TORONTO - Nearly six months after signing him, the Toronto Raptors are still unsure of what they have in Jared Sullinger, but they're certainly looking forward to finding out.
Sullinger has yet to suit up for his new team after undergoing surgery on his left foot in training camp and while there's no official timetable for his return to the court, he's made significant progress over the past month.
With the Raptors in New York to face the Nets early next week, Sullinger is expected to visit the doctor who performed his surgery for a routine check-up and, depending on the results, could be cleared to ramp up his work in practice.
“He’s going to bring a lot," said DeMarre Carroll, ahead of Toronto's bounce-back 114-106 win over the streaking Celtics, Sullinger's former club. "A lot of people forgot about Jared. They forgot we got that in our back pocket."
When he is available to play again - likely around late January-to-early February - his integration into Toronto's lineup should be interesting. The son of a coach, Sullinger has earned rave reviews for his basketball intellect while on the sideline, but it will take time for him to get acclimated and, most importantly, back into game shape.
Like any addition to the rotation - and that's what he will be, an addition - there's a learning curve, a feeling out process for him, the coaching staff and the rest of the players. Outside of a few practices just prior to sustaining the injury in Toronto's first pre-season game, Sullinger is essentially an unknown commodity to most of his teammates.
Although he's probably not the saviour at power forward - Toronto's weakest position - he should help; the question is, to what degree?
That's something the Raptors were uncertain of even when they signed him in July. In need of a replacement for both Luis Scola and Bismack Biyombo, and after striking out on a few big fish at the position (Serge Ibaka, Pau Gasol and Paul Millsap among them), Sullinger became a reasonable fallback option at an affordable cost ($5.63 million over one year). Coming off a down season - his fourth in Boston - and having battled weight issues in the past, he was far from a safe bet. Still, the Raptors were intrigued by his skill set and obvious motivation to have a bounce-back campaign.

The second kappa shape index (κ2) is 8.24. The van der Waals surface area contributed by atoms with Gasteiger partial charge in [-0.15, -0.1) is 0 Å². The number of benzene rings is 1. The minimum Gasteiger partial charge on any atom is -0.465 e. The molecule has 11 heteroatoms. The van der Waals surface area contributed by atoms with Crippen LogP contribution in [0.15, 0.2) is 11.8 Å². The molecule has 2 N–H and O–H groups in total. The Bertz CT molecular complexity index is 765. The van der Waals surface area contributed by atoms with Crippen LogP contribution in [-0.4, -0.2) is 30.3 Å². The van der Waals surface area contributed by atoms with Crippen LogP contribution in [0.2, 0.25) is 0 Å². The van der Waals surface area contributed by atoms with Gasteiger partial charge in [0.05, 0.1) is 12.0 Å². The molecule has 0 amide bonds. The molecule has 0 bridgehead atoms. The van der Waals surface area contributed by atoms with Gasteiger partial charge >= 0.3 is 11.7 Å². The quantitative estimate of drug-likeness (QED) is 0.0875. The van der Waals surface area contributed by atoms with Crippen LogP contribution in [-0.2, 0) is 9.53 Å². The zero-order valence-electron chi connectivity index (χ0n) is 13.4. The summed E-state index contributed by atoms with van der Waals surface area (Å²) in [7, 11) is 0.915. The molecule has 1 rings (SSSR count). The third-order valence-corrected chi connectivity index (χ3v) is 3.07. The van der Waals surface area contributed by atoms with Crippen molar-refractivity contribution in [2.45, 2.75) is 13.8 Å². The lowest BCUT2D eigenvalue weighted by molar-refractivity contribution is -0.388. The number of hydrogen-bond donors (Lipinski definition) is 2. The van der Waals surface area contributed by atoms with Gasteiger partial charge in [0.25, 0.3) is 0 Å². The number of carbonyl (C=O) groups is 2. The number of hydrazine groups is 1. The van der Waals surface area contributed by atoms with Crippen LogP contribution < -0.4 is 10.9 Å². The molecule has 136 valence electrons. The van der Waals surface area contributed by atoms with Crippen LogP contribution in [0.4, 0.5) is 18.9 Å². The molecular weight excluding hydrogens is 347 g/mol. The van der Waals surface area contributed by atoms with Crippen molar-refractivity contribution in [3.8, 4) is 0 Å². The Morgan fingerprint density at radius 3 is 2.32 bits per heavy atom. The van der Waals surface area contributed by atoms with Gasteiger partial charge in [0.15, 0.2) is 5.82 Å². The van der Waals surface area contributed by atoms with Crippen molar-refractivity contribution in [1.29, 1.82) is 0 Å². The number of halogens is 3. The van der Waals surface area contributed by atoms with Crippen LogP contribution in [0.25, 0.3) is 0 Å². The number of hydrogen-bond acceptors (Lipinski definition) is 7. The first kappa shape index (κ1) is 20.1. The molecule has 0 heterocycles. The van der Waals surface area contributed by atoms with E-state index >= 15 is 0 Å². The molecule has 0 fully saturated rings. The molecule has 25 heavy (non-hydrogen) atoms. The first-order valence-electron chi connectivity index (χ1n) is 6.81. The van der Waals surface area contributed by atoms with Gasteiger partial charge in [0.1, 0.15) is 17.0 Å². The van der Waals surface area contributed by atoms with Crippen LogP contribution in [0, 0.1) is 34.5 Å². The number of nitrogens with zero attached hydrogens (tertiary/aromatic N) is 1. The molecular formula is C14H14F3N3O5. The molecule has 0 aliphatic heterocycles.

The first half of it hasn't gone according to plan, his or the team's, but the hope is he will be back and healthy enough to contribute when it matters most: the stretch run of the season and into the playoffs. No, the Raptors don't know exactly what they have been missing for as long as he's been out, but there's little doubt they could use him.
The Raptors entered Tuesday's game ranked last in the NBA in defensive rebounding percentage, a strength of Sullinger, who was 13th in the league in that category last year. He doesn't defend the rim like Biyombo but he does help make up some of the physical toughness they have been lacking since losing their back-up centre to Orlando over the summer.
"He’s one of those physical guys," said Carroll, who can sympathize, having missed most of his first season in Toronto due to injury "He’s going to bring that physicality. I don’t think nobody’s just going to be going down the lane and laying the ball up. I remember when we played [him when he was on] the Celtics and he laid me out. We still talk about that to this day."
A big man with an even bigger personality, "Sully" has already made his presence felt in the locker room, where you can find him sporting a hybrid boombox/backpack or cracking jokes. He's a bit of a prankster, it would seem. With his surgically repaired foot encased in a hard cast for the first six weeks of the season, Sullinger mostly relied on a scooter to get around, often using it to irk some of his teammates.
Although he had fun with it, more than you would have expected, he's happy to be back on his feet. Last week Sullinger was able to participate in 4-on-4 drills with some of the young Raptors players after practice for the first time since his injury. With a pair of assistant coaches leading the exercise, Dwane Casey looked on, occasionally stopping everyone to direct Sullinger and help him get up to speed.
Casey, for one, is anxiously awaiting Sullinger's return as he continues to search for answers at power forward. The Raptors had promised the 24-year-old free agent their starting job over the summer, one of the biggest reasons he chose Toronto and turned down bigger offers in free agency, and they appear to be keeping it warm for him. Casey has used four different starting lineups over the last five games. They experimented with a big lineup starting Lucas Nogueira alongside Jonas Valanciunas in a couple of contests, they went small against Houston starting Norman Powell and shifting Carroll to the four. On Tuesday they opted to go with Patrick Patterson, a move Casey has been reluctant to make in the past, preferring him in his usual role off the bench.
It remains to be seen whether Sullinger and Valanciunas can co-exist in the front court, particularly on defence where neither of them are especially fleet of foot. Ideally that's something they would have liked to determine in camp or in the first few weeks of the season, but such is life in the NBA. Things happen, injuries happen. Unless something sticks - and perhaps even if something does - the Raptors seem to be buying time until Sullinger is back, fully healthy and ready to reclaim the starting gig he was initially promised.
"That position for us is going to be fluid," Casey said ahead of Tuesday's game. "It could be a lot of different people and it's what we feel like as a staff is the best matchup and gives us the best opportunity to take advantage of that position until Sully comes back."